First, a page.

Live Reggae’s biggest names such as Bob Marley, Lee Perry and King Tubby Music
6 June 2017 Blogroll
Jamaica’s failing economy in the ’70s meant recycling was a part of every day life, so it followed that, with studio time and recording tape expensive, producers like Lee Perry and King Tubby began taking old backing tracks and remixing them into sonically crackpot but undeniably brilliant ‘dubs’. Others, like U-Roy and Tapper Zukie, elected to rap over records, foreshadowing hip-hop.
With Marley popularising Rastafarianism and soul rebellion amid the island’s mid-’70s descent into political chaos, reggae took a left-turn into spirituality, ‘consciousness’ and militancy; it subsequently morphed into lovers rock, stripped-down dancehall, pop-reggae, techno dub and much more, surviving into 2014 with artists like Hollie Cook revisiting traditional styles and The Bug deconstructing the 50-year-old form to make new, exhilarating, experimental sounds.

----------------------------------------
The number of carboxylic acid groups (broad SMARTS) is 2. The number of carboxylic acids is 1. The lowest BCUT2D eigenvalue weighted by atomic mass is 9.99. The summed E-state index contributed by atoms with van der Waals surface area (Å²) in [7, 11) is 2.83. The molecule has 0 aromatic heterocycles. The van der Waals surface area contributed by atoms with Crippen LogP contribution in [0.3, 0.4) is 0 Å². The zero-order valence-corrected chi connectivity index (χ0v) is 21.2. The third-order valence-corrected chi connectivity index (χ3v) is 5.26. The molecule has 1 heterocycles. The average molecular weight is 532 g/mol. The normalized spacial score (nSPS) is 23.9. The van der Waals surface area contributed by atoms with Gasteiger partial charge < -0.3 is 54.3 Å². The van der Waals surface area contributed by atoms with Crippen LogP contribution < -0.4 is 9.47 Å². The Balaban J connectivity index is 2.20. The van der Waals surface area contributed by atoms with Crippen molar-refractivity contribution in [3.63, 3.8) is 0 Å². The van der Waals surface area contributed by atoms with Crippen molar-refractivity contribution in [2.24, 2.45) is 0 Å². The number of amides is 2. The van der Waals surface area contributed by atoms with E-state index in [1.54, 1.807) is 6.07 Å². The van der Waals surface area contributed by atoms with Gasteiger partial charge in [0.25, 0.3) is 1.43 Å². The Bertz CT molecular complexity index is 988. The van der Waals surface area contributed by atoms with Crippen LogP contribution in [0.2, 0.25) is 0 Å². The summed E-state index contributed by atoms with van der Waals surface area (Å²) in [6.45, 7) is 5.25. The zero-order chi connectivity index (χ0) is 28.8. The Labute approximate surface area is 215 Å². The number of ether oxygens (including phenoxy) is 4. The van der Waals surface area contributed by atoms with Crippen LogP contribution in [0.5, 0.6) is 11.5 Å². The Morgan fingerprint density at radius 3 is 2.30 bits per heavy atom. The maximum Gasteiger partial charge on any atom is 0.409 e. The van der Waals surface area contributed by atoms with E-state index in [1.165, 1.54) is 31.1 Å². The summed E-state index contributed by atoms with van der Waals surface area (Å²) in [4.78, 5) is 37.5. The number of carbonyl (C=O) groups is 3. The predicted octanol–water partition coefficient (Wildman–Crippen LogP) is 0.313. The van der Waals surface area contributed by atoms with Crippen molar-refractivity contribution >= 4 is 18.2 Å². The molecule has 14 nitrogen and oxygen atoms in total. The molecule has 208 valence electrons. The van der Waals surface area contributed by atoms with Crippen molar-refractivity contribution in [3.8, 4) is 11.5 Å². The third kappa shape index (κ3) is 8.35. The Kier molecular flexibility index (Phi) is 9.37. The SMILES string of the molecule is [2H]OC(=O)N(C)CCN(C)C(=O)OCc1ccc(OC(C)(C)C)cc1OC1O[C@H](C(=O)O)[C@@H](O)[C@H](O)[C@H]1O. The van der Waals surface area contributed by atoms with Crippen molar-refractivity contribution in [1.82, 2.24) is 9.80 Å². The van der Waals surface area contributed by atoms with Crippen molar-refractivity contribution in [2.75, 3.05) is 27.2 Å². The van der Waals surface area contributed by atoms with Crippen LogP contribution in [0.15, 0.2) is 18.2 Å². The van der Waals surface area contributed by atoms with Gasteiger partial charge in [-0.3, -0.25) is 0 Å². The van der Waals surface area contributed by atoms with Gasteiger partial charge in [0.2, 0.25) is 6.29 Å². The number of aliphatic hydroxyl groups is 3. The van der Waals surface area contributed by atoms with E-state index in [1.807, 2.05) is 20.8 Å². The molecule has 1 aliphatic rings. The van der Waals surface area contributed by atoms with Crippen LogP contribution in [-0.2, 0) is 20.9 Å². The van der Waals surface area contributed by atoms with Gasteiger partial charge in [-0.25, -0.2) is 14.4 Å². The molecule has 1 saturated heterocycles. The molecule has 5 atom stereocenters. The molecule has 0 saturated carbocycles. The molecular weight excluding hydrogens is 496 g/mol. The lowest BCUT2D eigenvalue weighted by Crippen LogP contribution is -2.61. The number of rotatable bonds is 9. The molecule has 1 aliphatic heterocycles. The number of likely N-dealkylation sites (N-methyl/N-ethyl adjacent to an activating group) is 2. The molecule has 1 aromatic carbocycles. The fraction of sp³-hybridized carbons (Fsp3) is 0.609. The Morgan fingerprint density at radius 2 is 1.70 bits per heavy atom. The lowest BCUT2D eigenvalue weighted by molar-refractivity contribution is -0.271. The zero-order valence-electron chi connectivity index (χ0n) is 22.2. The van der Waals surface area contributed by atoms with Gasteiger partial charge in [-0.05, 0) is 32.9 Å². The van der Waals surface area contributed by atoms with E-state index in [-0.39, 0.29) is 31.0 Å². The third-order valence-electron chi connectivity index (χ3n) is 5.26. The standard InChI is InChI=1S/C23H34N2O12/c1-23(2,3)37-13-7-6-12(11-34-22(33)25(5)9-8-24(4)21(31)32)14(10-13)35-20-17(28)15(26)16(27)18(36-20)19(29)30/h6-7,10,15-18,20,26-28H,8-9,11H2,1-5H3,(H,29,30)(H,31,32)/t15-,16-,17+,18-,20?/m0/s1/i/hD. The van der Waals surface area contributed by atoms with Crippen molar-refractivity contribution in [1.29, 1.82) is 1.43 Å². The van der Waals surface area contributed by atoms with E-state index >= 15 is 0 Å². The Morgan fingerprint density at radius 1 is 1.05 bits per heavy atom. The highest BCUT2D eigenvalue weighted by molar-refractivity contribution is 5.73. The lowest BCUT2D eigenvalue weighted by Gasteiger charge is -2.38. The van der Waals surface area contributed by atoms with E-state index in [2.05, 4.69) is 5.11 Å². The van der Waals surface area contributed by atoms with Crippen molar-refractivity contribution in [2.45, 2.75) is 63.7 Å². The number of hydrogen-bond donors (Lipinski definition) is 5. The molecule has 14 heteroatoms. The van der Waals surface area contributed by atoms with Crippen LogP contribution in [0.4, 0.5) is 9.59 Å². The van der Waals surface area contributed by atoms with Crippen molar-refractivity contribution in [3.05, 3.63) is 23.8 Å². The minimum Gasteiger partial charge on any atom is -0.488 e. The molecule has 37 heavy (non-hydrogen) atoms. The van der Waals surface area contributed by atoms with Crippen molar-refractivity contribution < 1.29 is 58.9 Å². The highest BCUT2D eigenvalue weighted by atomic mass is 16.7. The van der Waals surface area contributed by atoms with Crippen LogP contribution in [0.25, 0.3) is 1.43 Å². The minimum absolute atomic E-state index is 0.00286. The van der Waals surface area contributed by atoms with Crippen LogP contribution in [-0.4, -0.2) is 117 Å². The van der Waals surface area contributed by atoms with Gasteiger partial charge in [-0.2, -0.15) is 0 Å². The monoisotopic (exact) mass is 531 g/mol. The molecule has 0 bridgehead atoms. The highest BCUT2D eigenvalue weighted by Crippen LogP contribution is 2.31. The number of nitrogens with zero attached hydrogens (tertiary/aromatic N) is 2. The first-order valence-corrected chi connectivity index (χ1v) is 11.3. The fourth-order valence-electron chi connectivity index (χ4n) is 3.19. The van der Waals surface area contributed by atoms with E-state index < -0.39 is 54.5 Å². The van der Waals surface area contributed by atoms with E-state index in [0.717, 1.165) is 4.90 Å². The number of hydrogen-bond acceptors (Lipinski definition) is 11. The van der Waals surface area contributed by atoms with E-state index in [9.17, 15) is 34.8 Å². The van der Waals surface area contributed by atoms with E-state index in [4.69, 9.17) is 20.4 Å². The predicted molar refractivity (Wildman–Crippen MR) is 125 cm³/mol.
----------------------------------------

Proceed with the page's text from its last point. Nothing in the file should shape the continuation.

So, here’s our list of the Top 50 reggae albums, eschewing (please note) contemporary CD compilations in favour of original, vintage vinyl releases and steering clear of multiple entries by reggae’s biggest names such as Bob Marley, Lee Perry and King Tubby. Enjoy – and do let us know your thoughts…